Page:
Just a few years ago, the Cubs had "too many" shortstops. Now, there are several different factors at play here that makes it a convoluted mess.

First: What will the Cubs do with Addison Russell? The embattled shortstop is in the midst of a suspension for domestic violence that will keep him off an MLB diamond for at least the first month of 2019.

Has Russell already played his last game with the Cubs? Will they trade him or send him packing in any other fashion this winter?

Theo Epstein mentioned several times he felt the organization needs to show support to the victim in the matter (Russell's ex-wife, Melisa) but also support for Russell. Does that mean they would keep him a part of the team at least through the early part of 2019?

Either way, Russell's days in Chicago are numbered and his play on the field took another big step back in 2018 as he fought through a hand injury and experienced a major dip in power. With his performance on the field and the off-field issues, it will be hard to justify a contract worth somewhere in the neighborhood of $4 million in his second year of arbitration (prorated, with a month's worth of pay taken out for the suspension).

Even if Russell is on the roster in 2019, Javy Baez is unquestionably the shortstop for at least the first month while Russell is on suspension.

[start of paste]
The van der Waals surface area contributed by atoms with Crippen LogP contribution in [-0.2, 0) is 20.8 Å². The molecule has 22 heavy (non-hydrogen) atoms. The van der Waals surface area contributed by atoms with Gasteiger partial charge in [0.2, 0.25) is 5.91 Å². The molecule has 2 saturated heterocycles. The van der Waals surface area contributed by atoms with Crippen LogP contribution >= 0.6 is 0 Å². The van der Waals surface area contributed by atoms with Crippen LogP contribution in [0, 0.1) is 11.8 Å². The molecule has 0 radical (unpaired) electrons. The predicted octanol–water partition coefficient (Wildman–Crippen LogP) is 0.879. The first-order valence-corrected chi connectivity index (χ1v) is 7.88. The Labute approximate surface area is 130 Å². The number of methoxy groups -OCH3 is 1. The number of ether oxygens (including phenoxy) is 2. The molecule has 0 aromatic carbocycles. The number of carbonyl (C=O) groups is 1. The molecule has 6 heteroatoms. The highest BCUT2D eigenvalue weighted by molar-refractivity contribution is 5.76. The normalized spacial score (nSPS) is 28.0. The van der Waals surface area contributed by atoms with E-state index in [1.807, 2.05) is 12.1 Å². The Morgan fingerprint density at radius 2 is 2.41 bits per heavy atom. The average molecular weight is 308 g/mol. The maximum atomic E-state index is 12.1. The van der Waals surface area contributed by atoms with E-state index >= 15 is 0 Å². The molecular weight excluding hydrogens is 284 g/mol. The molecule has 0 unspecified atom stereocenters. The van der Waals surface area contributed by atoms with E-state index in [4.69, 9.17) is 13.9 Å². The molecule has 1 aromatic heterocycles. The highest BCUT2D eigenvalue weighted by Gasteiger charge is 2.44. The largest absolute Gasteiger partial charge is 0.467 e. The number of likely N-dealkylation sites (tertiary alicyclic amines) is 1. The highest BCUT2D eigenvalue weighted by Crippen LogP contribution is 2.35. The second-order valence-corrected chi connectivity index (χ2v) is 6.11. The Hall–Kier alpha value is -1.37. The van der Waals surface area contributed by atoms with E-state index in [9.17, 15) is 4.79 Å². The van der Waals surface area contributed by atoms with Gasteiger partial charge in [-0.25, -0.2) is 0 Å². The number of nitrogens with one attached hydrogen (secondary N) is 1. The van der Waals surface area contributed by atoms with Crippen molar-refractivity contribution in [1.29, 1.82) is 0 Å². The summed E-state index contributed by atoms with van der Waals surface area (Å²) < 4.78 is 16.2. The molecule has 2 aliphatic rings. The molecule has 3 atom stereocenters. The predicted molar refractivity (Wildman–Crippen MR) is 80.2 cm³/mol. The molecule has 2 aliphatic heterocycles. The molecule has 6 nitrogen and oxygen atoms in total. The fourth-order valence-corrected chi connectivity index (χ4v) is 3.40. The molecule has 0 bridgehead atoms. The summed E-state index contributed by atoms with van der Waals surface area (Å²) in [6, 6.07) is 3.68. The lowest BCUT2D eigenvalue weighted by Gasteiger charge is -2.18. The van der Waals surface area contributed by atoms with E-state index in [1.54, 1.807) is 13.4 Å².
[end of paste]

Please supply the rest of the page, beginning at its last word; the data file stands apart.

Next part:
But what about beyond Baez if the Cubs want to give him a breather or disaster strikes and he's forced to miss time with an injury?

At the moment, there's nothing but question marks on the current Cubs shortstop depth chart throughout the entire organization and they're certainly going to need other options at the most important defensive position (outside of pitcher/catcher). 

There's David Bote, who subbed in for Baez at short once in September when Baez needed a break and Russell was on the disabled list. But while Bote's defense at third base and second base has opened eyes around the Cubs, he has only played 45 games at short across seven minor-league seasons, including 15 games in 2018. There's also the offensive question marks with the rookie, who hit just .176 with a .559 OPS and 40 strikeouts in 108 at-bats after that epic ultimate grand slam on Aug. 12.